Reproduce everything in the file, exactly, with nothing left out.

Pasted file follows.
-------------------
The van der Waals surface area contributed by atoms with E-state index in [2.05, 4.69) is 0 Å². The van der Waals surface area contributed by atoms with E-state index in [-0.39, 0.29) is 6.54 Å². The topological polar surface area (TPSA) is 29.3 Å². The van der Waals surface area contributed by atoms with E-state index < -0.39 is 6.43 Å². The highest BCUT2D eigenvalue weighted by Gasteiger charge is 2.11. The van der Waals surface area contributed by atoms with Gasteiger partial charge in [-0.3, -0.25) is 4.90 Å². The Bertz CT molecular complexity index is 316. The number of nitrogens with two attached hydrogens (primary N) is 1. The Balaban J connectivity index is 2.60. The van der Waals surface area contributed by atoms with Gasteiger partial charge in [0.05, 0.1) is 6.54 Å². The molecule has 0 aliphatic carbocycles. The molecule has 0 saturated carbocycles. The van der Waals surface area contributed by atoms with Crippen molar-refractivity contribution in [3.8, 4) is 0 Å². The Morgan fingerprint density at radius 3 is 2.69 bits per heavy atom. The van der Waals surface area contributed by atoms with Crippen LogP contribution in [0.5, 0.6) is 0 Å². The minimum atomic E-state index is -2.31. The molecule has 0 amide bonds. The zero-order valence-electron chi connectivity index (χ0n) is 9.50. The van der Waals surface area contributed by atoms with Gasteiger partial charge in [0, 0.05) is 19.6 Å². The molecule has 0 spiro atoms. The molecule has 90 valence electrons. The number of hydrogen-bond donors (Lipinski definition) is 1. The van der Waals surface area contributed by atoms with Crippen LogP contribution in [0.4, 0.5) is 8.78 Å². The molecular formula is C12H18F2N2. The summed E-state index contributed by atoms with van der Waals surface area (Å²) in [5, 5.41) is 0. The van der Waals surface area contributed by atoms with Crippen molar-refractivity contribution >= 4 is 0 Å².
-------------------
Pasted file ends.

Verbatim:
The van der Waals surface area contributed by atoms with E-state index in [2.05, 4.69) is 0 Å². The van der Waals surface area contributed by atoms with E-state index in [-0.39, 0.29) is 6.54 Å². The topological polar surface area (TPSA) is 29.3 Å². The van der Waals surface area contributed by atoms with E-state index < -0.39 is 6.43 Å². The highest BCUT2D eigenvalue weighted by Gasteiger charge is 2.11. The van der Waals surface area contributed by atoms with Gasteiger partial charge in [-0.3, -0.25) is 4.90 Å². The Bertz CT molecular complexity index is 316. The number of nitrogens with two attached hydrogens (primary N) is 1. The Balaban J connectivity index is 2.60. The van der Waals surface area contributed by atoms with Gasteiger partial charge in [0.05, 0.1) is 6.54 Å². The molecule has 0 aliphatic carbocycles. The molecule has 0 saturated carbocycles. The van der Waals surface area contributed by atoms with Crippen molar-refractivity contribution in [3.8, 4) is 0 Å². The Morgan fingerprint density at radius 3 is 2.69 bits per heavy atom. The van der Waals surface area contributed by atoms with Crippen LogP contribution in [0.5, 0.6) is 0 Å². The minimum atomic E-state index is -2.31. The molecule has 0 amide bonds. The zero-order valence-electron chi connectivity index (χ0n) is 9.50. The van der Waals surface area contributed by atoms with Gasteiger partial charge in [0, 0.05) is 19.6 Å². The molecule has 0 spiro atoms. The molecule has 90 valence electrons. The number of hydrogen-bond donors (Lipinski definition) is 1. The van der Waals surface area contributed by atoms with Crippen LogP contribution in [0.4, 0.5) is 8.78 Å². The molecular formula is C12H18F2N2. The summed E-state index contributed by atoms with van der Waals surface area (Å²) in [5, 5.41) is 0. The van der Waals surface area contributed by atoms with Crippen molar-refractivity contribution >= 4 is 0 Å².